Generations after the passage of the Fair Housing Act of 1968, white and black homeownership rates and terms remain miles apart. This is especially true in Milwaukee, one of the most isolated large cities in the country.
“African Americans are more likely to buy cheap homes in segregated neighborhoods because of historical segregation patterns,” Paulson said.
One of the main reasons for housing segregation is redlining, which began with the Home Owners’ Loan Corporation of 1932 – when the Great Depression plunged America into a housing crisis.
The federal government has issued bonds to refinance the majority of Americans’ mortgages. The government developed standards for the mortgages and neighborhoods it would refinance by color coding geographic areas by risk factor. Green indicates the lowest risk. All-Blacks and neighborhoods with “inharmonious racial groups” were given the highest risk color – red.
Redlining was “a close collaboration” between white federal policymakers, planners and developers, Glotzer said.
“Redlining was actually a form of lending discrimination,” she said. “There are huge barriers in terms of accessing credit, capital, money and a good bank which is still a big determinant of how people can live. And it is, and continues to be, something very racist based. “
Several public agencies and nonprofits are working to help black residents of Wisconsin become homeowners.
Realtor Mo Simmons, who helps Lewis buy a home, belongs to Take Root Milwaukee, a consortium of 50 community organizations, neighborhood groups, HUD-certified housing counseling agencies, realtors and lenders who help residents buy. , maintain or repair a house.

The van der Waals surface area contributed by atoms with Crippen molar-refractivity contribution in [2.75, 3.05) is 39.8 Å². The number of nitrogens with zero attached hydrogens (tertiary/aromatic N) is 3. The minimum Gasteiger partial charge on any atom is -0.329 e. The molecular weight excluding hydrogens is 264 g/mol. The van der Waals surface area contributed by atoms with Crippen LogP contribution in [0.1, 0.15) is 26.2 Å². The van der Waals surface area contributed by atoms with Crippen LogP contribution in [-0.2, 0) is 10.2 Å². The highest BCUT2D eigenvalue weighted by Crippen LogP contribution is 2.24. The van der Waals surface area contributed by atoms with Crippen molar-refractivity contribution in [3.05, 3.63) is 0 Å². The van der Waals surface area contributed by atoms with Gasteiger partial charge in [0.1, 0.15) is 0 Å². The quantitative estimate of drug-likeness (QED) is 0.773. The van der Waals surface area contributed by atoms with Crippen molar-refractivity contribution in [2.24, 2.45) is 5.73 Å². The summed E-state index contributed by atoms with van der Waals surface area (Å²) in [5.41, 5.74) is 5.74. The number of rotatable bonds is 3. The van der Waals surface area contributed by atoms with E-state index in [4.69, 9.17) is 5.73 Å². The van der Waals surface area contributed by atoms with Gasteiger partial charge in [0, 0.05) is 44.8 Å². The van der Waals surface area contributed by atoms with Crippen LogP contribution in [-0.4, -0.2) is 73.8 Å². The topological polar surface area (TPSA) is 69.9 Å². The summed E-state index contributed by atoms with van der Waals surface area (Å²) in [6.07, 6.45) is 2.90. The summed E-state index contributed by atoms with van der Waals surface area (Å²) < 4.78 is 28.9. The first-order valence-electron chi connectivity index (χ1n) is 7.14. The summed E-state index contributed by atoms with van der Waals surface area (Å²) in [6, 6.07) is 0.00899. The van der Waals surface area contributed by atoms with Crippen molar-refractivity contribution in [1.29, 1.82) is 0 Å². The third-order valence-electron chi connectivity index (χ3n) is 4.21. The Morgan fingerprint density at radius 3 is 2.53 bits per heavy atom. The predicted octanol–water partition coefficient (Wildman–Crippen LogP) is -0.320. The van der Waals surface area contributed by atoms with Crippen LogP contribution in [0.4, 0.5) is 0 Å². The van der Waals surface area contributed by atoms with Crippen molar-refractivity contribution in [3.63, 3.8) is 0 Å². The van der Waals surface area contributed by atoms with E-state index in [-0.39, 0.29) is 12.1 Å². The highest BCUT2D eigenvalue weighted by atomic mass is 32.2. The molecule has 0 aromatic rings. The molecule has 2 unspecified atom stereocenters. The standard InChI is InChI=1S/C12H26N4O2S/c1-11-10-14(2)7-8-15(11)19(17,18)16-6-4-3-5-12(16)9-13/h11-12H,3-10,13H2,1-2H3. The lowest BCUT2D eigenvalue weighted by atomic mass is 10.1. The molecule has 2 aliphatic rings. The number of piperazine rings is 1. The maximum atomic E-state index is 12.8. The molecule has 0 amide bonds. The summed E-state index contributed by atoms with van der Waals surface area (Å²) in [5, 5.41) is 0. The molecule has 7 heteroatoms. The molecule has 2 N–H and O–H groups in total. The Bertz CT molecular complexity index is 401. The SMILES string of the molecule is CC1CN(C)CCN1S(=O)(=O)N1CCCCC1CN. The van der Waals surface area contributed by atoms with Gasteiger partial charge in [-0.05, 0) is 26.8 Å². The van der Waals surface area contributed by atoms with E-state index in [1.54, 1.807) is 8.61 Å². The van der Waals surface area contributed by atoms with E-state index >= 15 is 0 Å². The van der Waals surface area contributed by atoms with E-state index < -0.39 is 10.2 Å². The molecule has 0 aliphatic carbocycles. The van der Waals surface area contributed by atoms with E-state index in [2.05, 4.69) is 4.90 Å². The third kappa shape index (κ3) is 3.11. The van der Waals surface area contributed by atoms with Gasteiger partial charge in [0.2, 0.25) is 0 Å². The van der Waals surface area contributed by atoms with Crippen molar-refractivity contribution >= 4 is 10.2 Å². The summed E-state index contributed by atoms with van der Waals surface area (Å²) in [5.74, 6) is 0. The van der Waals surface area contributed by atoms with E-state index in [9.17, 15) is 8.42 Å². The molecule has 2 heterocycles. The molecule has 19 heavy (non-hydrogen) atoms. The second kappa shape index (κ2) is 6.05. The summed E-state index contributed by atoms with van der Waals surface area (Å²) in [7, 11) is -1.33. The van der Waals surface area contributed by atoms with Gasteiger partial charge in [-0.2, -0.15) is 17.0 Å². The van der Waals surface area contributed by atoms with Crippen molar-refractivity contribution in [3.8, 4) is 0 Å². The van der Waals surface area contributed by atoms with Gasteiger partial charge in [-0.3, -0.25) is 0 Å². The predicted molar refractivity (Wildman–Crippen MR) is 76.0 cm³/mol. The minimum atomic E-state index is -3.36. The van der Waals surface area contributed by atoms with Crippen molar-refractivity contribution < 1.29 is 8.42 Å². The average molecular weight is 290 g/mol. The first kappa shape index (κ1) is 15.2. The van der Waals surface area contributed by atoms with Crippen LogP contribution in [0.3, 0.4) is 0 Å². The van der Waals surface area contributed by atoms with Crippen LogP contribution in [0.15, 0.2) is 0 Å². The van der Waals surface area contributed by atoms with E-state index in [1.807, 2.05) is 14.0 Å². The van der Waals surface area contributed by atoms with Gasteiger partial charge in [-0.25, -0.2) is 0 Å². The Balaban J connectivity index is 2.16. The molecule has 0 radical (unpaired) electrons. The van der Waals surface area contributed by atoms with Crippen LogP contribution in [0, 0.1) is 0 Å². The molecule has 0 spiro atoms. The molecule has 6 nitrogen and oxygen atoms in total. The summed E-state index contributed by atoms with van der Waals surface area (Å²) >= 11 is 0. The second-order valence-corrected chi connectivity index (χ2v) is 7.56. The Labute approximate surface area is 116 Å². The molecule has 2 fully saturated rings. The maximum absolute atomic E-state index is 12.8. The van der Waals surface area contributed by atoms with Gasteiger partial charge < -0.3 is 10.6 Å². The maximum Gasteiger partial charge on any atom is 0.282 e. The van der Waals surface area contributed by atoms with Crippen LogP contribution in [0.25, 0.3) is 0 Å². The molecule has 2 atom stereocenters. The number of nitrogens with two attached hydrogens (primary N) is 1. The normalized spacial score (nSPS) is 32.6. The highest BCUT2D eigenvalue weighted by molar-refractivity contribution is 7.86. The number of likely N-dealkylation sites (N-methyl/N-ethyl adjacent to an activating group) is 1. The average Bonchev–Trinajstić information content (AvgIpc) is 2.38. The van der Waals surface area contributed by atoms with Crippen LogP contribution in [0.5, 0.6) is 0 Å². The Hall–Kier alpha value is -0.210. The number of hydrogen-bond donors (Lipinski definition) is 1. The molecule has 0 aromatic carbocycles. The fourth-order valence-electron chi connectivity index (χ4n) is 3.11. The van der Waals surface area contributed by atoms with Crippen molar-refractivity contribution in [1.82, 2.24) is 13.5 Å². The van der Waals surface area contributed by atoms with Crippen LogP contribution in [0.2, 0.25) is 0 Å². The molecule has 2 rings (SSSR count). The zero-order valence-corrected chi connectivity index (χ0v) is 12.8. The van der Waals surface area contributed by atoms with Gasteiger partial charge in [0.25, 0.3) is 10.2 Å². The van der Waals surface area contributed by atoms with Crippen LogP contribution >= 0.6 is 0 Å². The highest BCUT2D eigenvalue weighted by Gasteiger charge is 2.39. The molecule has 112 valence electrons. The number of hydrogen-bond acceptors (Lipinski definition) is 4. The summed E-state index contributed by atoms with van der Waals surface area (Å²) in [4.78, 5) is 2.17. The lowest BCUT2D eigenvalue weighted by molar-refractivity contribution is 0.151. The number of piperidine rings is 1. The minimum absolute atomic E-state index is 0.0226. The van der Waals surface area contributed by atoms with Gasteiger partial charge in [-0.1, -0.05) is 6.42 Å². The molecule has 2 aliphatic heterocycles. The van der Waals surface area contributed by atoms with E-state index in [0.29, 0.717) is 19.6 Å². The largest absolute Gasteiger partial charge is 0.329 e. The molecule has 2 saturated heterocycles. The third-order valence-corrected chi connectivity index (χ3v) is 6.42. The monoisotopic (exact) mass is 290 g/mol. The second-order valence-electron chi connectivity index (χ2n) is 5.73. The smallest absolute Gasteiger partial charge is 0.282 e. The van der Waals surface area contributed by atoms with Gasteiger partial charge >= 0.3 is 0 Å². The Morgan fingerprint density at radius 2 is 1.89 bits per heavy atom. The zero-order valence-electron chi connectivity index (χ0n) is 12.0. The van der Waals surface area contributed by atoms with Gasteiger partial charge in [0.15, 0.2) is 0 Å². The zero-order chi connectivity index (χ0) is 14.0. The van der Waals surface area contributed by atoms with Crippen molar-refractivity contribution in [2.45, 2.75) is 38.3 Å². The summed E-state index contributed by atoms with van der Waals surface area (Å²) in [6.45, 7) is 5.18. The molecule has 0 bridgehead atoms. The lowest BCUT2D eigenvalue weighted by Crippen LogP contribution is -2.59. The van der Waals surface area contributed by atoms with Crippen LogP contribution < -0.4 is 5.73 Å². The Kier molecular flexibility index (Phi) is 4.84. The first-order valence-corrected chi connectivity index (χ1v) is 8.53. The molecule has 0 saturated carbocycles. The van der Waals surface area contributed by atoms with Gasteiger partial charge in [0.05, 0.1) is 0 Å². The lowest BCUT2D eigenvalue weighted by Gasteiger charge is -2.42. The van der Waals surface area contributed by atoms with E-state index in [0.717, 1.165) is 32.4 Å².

“There has been a lot of prejudice that has kept black people from owning property,” she said. “But there is now, in 2021, a lot more education and a lot more resources… and Take Root is providing that,” she said.
A recent analysis from the Wisconsin Policy Forum found that between 2014 and 2018, the City of Milwaukee spent $ 26.4 million to help existing homeowners repair their properties, but comparatively less ($ 3.5 million) to increase home ownership. The city also spent $ 19 million to increase the number of affordable housing. The think tank suggested Milwaukee could better focus its efforts – spread across 20 housing programs without a single director – to increase the level of homeownership and affordable housing in the city.
One of the resources is the Wisconsin Housing and Economic Development Association, established in 1972 by the Wisconsin legislature, which holds more than $ 2 billion in assets and serves as a lender to state residents in need of financing. for affordable housing. The organization made 2,680 loans – for a total of $ 366 million – to first-time home buyers and working families in fiscal 2020.
Joaquin Altoro, CEO of WHEDA, has increasingly said that financial institutions are identifying potential homeowners of color and helping them buy homes. “I’m not trying to change racism, I can’t do it on my own,” he said. “But I can change the fact that we put one, two, three owners in a neighborhood.”
Lewis has said he looks forward to the day when he can finally buy a home – and eventually pass that asset on to his family.
“I think everyone should own a house,” he said. “It’s a start to creating generational wealth for blacks. “